On Friday, December 18th, Switzerland passed a bill in favor of allowing same-sex marriage, an initiative that’s been seven long years in the making.
Registered partnerships have been legal in the country since 2007, but now the Swiss House and Senate have passed a bill in favor of allowing same-sex marriage as well. Along with allowing marriage, the bill also made it legal for transgender people to legally change their names. Activists are saying this is a huge milestone for LGBTQ rights and is one step closer to making the entire continent of Europe a welcoming place for diversity and inclusion.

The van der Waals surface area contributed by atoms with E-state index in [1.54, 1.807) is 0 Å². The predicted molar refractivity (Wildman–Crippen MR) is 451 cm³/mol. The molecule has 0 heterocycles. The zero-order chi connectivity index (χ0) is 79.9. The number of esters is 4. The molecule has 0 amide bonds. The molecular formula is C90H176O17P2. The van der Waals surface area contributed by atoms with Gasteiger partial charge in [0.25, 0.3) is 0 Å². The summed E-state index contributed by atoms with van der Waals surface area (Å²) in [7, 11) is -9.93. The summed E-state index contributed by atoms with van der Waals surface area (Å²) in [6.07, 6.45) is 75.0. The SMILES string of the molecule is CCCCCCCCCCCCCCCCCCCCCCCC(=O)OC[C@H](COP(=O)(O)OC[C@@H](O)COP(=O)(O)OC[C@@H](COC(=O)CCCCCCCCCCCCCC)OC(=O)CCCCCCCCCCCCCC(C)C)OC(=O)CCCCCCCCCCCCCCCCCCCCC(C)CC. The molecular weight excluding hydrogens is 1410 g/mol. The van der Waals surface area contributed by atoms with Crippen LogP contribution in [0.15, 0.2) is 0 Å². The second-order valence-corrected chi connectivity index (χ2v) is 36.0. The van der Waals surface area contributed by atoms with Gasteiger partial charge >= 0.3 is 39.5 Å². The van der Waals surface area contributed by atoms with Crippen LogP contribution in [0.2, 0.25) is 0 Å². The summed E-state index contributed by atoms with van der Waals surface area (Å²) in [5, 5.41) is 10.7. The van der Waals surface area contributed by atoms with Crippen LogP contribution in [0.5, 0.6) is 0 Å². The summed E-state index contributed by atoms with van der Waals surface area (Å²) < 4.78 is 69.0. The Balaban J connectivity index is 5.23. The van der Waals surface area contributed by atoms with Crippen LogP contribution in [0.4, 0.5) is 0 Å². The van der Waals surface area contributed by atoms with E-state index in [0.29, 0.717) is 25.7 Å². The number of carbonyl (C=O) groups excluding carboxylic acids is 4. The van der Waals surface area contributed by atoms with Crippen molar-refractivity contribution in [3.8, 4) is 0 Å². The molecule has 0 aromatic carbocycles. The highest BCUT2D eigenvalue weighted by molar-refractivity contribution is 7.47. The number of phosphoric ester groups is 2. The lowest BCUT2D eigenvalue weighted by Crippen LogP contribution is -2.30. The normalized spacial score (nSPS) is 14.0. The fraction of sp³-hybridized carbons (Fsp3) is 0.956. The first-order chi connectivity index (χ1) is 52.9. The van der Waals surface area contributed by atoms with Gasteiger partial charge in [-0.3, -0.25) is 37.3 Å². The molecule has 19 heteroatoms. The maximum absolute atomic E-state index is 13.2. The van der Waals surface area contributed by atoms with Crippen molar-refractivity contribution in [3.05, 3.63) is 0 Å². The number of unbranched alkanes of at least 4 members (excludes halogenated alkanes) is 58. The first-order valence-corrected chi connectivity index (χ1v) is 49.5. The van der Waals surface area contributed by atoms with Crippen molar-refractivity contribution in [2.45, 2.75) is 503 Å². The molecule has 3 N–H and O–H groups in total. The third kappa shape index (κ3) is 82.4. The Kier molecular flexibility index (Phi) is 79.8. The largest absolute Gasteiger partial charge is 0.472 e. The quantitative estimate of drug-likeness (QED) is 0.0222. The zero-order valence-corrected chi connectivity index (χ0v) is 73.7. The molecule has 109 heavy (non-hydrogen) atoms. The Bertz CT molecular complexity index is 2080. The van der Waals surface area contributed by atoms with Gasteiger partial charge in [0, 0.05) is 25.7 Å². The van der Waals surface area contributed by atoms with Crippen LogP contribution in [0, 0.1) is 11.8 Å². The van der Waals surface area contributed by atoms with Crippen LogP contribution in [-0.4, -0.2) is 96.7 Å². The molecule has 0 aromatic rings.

However, the measure won’t be able to take effect until next year after a nationwide referendum. The conservative Democratic Union Party has challenged the ruling and has requested a referendum take place. According to the German news organization Deutsche Welle:
Opponents now have 100 days to collect the 50,000 signatures needed to trigger a referendum on the same-sex marriage bill.
A survey commissioned by a gay advocacy group Pink Cross in February showed more than 80% of Swiss support same-sex marriage, suggesting the law would likely take effect.
So, though a referendum may take place, it’s likely that equality will win and same-sex marriage will become law of the land.